Final choice is to stick to the most presentable of the curry cafes - The Kebabish on Hilton St. It's not cheap compared to similar places but will cost you a third of what you'd spend in a restaurant and it's clean and well organised enough not to be scary.

Not sure if it opens on the weekend though?

Hope one of these works for you, have a good day.

Cheers

Thom

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Thanks for that Thom.
I new that I could rely on your encyclopaedic knowledge of the Manchester dining scene to come up trumps.
Will let you know how it turns out.

#153 Harters

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Posted 01 March 2009 - 06:16 AM

The original EastZEast was spot on - as about 6 weeks back - and I really wouldnt stray further for a "one-off" visit.

If you were venturing to Rusholme's "curry mile", the Punjab Tandoori is streets ahead of anything else and, in spite of its name, offers several South Indian specialities (bhel puri, dosas, etc) and, without doubt, the best selection of veggie food on the strip.
John Hartley

#154 david goodfellow

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Posted 01 March 2009 - 06:25 AM

The original EastZEast was spot on - as about 6 weeks back - and I really wouldnt stray further for a "one-off" visit.

If you were venturing to Rusholme's "curry mile", the Punjab Tandoori is streets ahead of anything else and, in spite of its name, offers several South Indian specialities (bhel puri, dosas, etc) and, without doubt, the best selection of veggie food on the strip.

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Thanks Harters just going through the door now.
I have a one hour drive in front of me but the weather is spot on and I'm looking forward to our meal.

#155 thom

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Posted 02 March 2009 - 05:42 AM

The rather lovely but seldom busy Yang Sing Oriental hotel has closed today.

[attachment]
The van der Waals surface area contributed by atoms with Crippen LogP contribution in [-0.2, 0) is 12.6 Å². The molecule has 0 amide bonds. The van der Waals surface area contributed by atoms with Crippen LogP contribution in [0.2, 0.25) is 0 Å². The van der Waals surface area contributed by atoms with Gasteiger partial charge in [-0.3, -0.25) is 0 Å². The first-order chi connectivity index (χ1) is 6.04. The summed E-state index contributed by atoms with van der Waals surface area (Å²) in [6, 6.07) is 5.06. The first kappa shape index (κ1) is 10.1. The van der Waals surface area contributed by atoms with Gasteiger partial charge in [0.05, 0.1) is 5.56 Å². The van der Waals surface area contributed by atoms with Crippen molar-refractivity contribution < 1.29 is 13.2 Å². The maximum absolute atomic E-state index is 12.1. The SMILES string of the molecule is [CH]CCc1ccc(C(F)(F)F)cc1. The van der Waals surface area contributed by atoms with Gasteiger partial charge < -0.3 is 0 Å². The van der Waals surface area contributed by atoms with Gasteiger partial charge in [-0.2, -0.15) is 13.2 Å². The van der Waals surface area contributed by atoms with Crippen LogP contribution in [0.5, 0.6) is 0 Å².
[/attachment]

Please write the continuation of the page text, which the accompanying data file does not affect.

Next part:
There is also a strong rumour that Ithaca will close it's doors tomorrow.

Blimey. It's the end of the world...

That said considering the incredible (some would say reckless and reality-free) capital investment in both projects I would be suprised not to see them reopen again, debt-free but with similar management/ownership structures, in the near future.

Cheers

Thom
It's all true... I admit to being the MD of Holden Media, organisers of the Northern Restaurant and Bar exhibition, the Northern Hospitality Awards and other Northern based events too numerous to mention.

I don't post here as frequently as I once did, but to hear me regularly rambling on about bollocks - much of it food and restaurant-related - in a bite-size fashion then add me on twitter as "thomhetheringto".

#156 Timperley Chris

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Posted 02 March 2009 - 06:38 AM

If anyone is up and reading this from the Manchester area,I need a bit of help for a late-ish Indian lunch today.
It has to look clean and tidy from outside,because the other half judges kitchens by the general appearance of what is on show,
This criteria would seem to rule out some of the above recommends,however I may be wrong,please advise!
Had a terrific lunch last Sunday at Red Chilli and would go again today without hesitation,but it would be overkill for her.

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If you can reach suburbia then by far the best high end Indian restaurant in Greater Manchester has to be Dilli in Altrincham. Not quite fine dining but with a window onto the spotless kitchen and a lovely dining room I would urge anyone used to the 'onion gravy relentlessness' of your average curry house to give it a try. The sweet and sour rabbit and any lentil dish are worth every penny and more. The restaurant espouses it's ayurvedic principles. Frankly I'm only interested if it tastes good. And it does!

A la carte can end up pricey but set menus, specials, lunch time deals represent an absolute steal.
Always hungry.

#157 Bapi

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Posted 02 March 2009 - 09:13 AM

Bimey- a rather passable lunch at Abode last week. My friend and I were thinking of a quick cheap and cheerful curry at Mahabara, but I was quickly swayed by two other foodie friends to give it a try over a beer.